The blood-brain barrier after stroke: structural studies and the role of transcytotic vesicles

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Blood–brain barrier breakdown worsens ischaemic damage, but it is unclear how molecules breach the blood–brain barrier in vivo. Using the obese ob/ob mouse as a model of enhanced blood–brain barrier breakdown, we investigated how stroke-induced structural changes to the microvasculature related to blood–brain barrier permeability. Ob/ob mice underwent middle cerebral artery occlusion, followed by 4 or 24 h reperfusion. Blood–brain barrier integrity was assessed using IgG and horseradish peroxidase staining, and blood–brain barrier structure by two-dimensional and three-dimensional electron microscopy. At 4 and 24 h post-stroke, ob/ob mice had increased ischaemic damage and blood–brain barrier breakdown compared to ob/– controls, and vessels from both genotypes showed astrocyte end-foot swelling and increased endothelial vesicles. Ob/ob mice had significantly more endothelial vesicles at 4 h in the striatum, where blood–brain barrier breakdown was most severe. Both stroke and genotype had no effect on tight junction structure visualised by electron microscopy, or protein expression in isolated microvessels. Astrocyte swelling severity did not correlate with tissue outcome, being unaffected by genotype or reperfusion times. However, the rare instances of vessel lumen collapse were always associated with severe astrocyte swelling in two-dimensional and three-dimensional electron microscopy. Endothelial vesicles were therefore the best spatial and temporal indicators of blood–brain barrier breakdown after cerebral ischaemia.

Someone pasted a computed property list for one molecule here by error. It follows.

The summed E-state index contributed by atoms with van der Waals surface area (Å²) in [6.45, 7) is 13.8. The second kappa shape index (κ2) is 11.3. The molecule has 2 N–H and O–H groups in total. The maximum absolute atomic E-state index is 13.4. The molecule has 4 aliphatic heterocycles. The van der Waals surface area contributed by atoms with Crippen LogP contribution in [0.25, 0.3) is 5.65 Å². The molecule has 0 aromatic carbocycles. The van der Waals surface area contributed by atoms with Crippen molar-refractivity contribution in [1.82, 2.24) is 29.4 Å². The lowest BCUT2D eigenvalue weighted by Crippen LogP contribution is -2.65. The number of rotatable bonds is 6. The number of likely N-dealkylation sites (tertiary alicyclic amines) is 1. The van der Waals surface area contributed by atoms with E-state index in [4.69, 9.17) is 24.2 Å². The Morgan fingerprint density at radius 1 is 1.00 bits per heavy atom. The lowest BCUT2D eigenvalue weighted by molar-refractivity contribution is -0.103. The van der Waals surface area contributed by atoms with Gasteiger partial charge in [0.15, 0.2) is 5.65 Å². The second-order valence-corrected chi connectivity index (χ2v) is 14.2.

Original languageEnglish
Pages (from-to)456-470
Number of pages15
JournalJournal of Cerebral Blood Flow and Metabolism
Issue number2
Early online date21 Jul 2016
Publication statusPublished - 1 Feb 2017

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